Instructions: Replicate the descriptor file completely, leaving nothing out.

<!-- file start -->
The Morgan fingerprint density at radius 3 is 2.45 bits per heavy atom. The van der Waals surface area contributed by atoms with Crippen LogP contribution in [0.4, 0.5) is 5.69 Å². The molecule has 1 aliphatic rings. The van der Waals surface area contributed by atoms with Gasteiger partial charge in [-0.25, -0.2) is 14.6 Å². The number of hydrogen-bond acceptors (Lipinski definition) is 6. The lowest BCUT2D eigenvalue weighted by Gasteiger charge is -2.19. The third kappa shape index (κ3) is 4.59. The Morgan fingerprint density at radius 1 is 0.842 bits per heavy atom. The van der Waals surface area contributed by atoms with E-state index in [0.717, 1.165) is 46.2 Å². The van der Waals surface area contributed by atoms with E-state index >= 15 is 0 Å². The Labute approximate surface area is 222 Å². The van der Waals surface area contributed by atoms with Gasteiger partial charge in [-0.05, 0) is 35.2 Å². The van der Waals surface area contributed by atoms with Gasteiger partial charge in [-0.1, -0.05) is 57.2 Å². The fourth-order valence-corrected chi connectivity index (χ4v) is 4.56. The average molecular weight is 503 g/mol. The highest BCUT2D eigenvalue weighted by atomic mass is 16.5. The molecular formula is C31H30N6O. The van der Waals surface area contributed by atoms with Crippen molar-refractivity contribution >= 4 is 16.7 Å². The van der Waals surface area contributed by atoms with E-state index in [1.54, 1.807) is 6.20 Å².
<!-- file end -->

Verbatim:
The Morgan fingerprint density at radius 3 is 2.45 bits per heavy atom. The van der Waals surface area contributed by atoms with Crippen LogP contribution in [0.4, 0.5) is 5.69 Å². The molecule has 1 aliphatic rings. The van der Waals surface area contributed by atoms with Gasteiger partial charge in [-0.25, -0.2) is 14.6 Å². The number of hydrogen-bond acceptors (Lipinski definition) is 6. The lowest BCUT2D eigenvalue weighted by Gasteiger charge is -2.19. The third kappa shape index (κ3) is 4.59. The Morgan fingerprint density at radius 1 is 0.842 bits per heavy atom. The van der Waals surface area contributed by atoms with E-state index in [0.717, 1.165) is 46.2 Å². The van der Waals surface area contributed by atoms with E-state index >= 15 is 0 Å². The Labute approximate surface area is 222 Å². The van der Waals surface area contributed by atoms with Gasteiger partial charge in [-0.05, 0) is 35.2 Å². The van der Waals surface area contributed by atoms with Gasteiger partial charge in [-0.1, -0.05) is 57.2 Å². The fourth-order valence-corrected chi connectivity index (χ4v) is 4.56. The average molecular weight is 503 g/mol. The highest BCUT2D eigenvalue weighted by atomic mass is 16.5. The molecular formula is C31H30N6O. The van der Waals surface area contributed by atoms with Crippen molar-refractivity contribution >= 4 is 16.7 Å². The van der Waals surface area contributed by atoms with E-state index in [1.54, 1.807) is 6.20 Å².